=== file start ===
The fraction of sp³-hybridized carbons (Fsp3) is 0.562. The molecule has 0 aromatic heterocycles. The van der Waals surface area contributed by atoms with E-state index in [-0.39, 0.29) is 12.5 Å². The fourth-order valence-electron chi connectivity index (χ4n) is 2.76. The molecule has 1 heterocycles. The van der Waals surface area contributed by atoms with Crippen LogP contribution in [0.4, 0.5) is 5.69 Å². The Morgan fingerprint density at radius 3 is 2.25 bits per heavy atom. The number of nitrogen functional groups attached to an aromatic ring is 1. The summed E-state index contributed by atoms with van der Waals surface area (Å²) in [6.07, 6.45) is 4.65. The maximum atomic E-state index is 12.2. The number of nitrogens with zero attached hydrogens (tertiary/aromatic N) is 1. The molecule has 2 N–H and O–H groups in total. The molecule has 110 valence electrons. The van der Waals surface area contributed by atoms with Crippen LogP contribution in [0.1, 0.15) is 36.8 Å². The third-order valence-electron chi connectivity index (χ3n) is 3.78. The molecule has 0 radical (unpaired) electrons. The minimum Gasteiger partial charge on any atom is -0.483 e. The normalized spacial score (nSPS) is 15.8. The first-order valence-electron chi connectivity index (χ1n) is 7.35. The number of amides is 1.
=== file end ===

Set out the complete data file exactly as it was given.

The fraction of sp³-hybridized carbons (Fsp3) is 0.562. The molecule has 0 aromatic heterocycles. The van der Waals surface area contributed by atoms with E-state index in [-0.39, 0.29) is 12.5 Å². The fourth-order valence-electron chi connectivity index (χ4n) is 2.76. The molecule has 1 heterocycles. The van der Waals surface area contributed by atoms with Crippen LogP contribution in [0.4, 0.5) is 5.69 Å². The Morgan fingerprint density at radius 3 is 2.25 bits per heavy atom. The number of nitrogen functional groups attached to an aromatic ring is 1. The summed E-state index contributed by atoms with van der Waals surface area (Å²) in [6.07, 6.45) is 4.65. The maximum atomic E-state index is 12.2. The number of nitrogens with zero attached hydrogens (tertiary/aromatic N) is 1. The molecule has 2 N–H and O–H groups in total. The molecule has 110 valence electrons. The van der Waals surface area contributed by atoms with Crippen LogP contribution in [0.1, 0.15) is 36.8 Å². The third-order valence-electron chi connectivity index (χ3n) is 3.78. The molecule has 0 radical (unpaired) electrons. The minimum Gasteiger partial charge on any atom is -0.483 e. The normalized spacial score (nSPS) is 15.8. The first-order valence-electron chi connectivity index (χ1n) is 7.35. The number of amides is 1.